Post-stroke lateropulsion and rehabilitation outcomes: A retrospective analysis

Document Type

Journal Article

Publication Title

Disability and Rehabilitation


Taylor & Francis


School of Medical and Health Sciences




Charlies Foundation for Research (RAC 2019-20-019)

Department of Health

Raine Medical Research Foundation

Clinician Research Fellowship (CRF04-R9)

Australian Government

Research training Program Scholarship


Nolan, J., Godecke, E., Spilsbury, K., & Singer, B. (2022). Post-stroke lateropulsion and rehabilitation outcomes: A retrospective analysis. Disability and Rehabilitation, 44(18), 5162-5170.



A person with post-stroke lateropulsion actively pushes themselves toward their hemiplegic side, or resists moving onto their non-hemiplegic side. This study aimed to determine the association of lateropulsion severity with: • Change in function (Functional Independence Measure–FIM) and lateropulsion severity (Four-Point Pusher Score–4PPS) during inpatient rehabilitation; • Inpatient rehabilitation length of stay (LOS); • Discharge destination from inpatient rehabilitation.


Retrospective data for 1,087 participants (aged ≥ 65 years) admitted to a stroke rehabilitation unit (2005–2018) were analysed using multivariable regression models.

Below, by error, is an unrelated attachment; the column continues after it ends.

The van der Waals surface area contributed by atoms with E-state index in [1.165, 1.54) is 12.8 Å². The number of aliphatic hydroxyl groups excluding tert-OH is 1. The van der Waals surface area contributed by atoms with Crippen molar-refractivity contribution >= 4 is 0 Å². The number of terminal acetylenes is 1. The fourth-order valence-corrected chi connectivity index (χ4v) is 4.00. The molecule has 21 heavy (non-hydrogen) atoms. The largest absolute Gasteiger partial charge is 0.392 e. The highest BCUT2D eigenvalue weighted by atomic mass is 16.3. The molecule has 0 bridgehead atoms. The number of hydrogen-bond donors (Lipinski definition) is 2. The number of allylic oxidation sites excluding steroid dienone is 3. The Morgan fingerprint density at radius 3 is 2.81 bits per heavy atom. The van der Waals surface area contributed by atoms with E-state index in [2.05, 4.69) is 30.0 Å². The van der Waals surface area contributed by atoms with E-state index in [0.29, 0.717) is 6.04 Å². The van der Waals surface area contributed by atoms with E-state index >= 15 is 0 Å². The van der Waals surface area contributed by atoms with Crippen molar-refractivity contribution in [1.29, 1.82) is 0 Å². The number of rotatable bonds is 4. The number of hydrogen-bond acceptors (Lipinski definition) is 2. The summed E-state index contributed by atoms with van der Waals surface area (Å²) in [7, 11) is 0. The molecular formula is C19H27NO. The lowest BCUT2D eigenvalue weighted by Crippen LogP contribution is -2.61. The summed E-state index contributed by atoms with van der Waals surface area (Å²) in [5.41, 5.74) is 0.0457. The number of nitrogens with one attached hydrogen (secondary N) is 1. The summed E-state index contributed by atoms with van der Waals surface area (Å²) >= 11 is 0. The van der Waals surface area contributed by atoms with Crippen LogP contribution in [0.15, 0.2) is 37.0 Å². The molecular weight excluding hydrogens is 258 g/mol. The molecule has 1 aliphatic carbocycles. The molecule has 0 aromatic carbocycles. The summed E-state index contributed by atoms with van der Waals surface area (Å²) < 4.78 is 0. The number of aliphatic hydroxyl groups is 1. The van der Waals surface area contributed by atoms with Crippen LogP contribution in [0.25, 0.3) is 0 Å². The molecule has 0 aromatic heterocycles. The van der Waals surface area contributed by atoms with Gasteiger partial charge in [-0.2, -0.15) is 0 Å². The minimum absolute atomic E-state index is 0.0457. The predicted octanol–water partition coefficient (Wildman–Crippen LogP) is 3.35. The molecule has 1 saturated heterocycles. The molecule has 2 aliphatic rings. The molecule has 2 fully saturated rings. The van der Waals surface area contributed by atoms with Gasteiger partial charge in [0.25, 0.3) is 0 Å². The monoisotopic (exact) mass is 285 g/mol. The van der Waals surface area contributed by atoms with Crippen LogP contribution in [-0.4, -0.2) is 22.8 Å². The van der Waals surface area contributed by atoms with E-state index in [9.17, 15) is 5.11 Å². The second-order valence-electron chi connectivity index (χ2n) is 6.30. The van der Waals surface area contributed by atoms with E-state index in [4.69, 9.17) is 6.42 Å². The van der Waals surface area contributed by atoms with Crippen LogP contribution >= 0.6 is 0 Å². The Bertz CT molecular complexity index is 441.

Complete resolution of lateropulsion was seen in 69.4 % of those with mild lateropulsion on admission (n = 160), 49.3 % of those with moderate lateropulsion (n = 142), and 18.8 % of those with severe lateropulsion (n = 181). Average FIM change was lower in those with severe lateropulsion on admission than those with no lateropulsion (p < 0.001). Higher admission 4PPS was associated with reduced FIM efficiency (p < 0.001), longer LOS (p < 0.001), (adjusted mean LOS: 35.6 days for those with severe lateropulsion versus 27.0 days for those without), and reduced likelihood of discharge home (p < 0.001).


Post-stroke lateropulsion is associated with reduced functional improvement and likelihood of discharge home. However, given a longer rehabilitation duration, most stroke survivors with moderate to severe lateropulsion can achieve important functional improvement.

Implications for Rehabilitation

While people with post-stroke lateropulsion can be difficult to treat and require more resources than those without lateropulsion, the majority of those affected, even in severe cases, can make meaningful recovery with appropriate rehabilitation.

Although those with moderate to severe post-stroke lateropulsion may have poorer outcomes (longer LOS and reduced likelihood of discharge home) it is still important to advocate for access to rehabilitation for this patient group to give them the opportunity for optimal functional recovery.



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